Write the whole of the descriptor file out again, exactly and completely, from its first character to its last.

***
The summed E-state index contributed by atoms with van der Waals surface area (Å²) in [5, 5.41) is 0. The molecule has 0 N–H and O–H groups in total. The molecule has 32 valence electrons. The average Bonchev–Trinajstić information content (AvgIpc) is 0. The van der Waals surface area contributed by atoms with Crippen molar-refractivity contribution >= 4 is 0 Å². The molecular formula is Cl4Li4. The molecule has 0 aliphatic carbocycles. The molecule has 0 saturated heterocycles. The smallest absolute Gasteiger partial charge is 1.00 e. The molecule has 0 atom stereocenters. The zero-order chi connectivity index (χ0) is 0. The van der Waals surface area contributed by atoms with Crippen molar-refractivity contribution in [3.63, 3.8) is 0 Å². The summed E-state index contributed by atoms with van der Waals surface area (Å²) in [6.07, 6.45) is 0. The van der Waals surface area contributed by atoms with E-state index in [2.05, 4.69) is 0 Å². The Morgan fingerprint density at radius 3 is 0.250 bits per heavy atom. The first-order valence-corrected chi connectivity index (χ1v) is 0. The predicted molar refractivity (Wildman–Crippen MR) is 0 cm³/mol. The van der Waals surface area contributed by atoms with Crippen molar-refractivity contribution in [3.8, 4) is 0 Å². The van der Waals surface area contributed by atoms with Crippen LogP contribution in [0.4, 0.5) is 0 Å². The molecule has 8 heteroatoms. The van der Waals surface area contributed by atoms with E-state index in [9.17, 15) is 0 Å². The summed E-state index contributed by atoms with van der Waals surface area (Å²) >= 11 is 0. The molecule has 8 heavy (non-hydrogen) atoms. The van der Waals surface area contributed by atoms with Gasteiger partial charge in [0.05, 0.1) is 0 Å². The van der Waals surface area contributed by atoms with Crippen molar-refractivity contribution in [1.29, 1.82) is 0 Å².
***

The summed E-state index contributed by atoms with van der Waals surface area (Å²) in [5, 5.41) is 0. The molecule has 0 N–H and O–H groups in total. The molecule has 32 valence electrons. The average Bonchev–Trinajstić information content (AvgIpc) is 0. The van der Waals surface area contributed by atoms with Crippen molar-refractivity contribution >= 4 is 0 Å². The molecular formula is Cl4Li4. The molecule has 0 aliphatic carbocycles. The molecule has 0 saturated heterocycles. The smallest absolute Gasteiger partial charge is 1.00 e. The molecule has 0 atom stereocenters. The zero-order chi connectivity index (χ0) is 0. The van der Waals surface area contributed by atoms with Crippen molar-refractivity contribution in [3.63, 3.8) is 0 Å². The summed E-state index contributed by atoms with van der Waals surface area (Å²) in [6.07, 6.45) is 0. The van der Waals surface area contributed by atoms with E-state index in [2.05, 4.69) is 0 Å². The Morgan fingerprint density at radius 3 is 0.250 bits per heavy atom. The first-order valence-corrected chi connectivity index (χ1v) is 0. The predicted molar refractivity (Wildman–Crippen MR) is 0 cm³/mol. The van der Waals surface area contributed by atoms with Crippen molar-refractivity contribution in [3.8, 4) is 0 Å². The van der Waals surface area contributed by atoms with Crippen LogP contribution in [0.4, 0.5) is 0 Å². The molecule has 8 heteroatoms. The van der Waals surface area contributed by atoms with E-state index in [9.17, 15) is 0 Å². The summed E-state index contributed by atoms with van der Waals surface area (Å²) >= 11 is 0. The molecule has 8 heavy (non-hydrogen) atoms. The van der Waals surface area contributed by atoms with Gasteiger partial charge in [0.05, 0.1) is 0 Å². The van der Waals surface area contributed by atoms with Crippen molar-refractivity contribution in [1.29, 1.82) is 0 Å².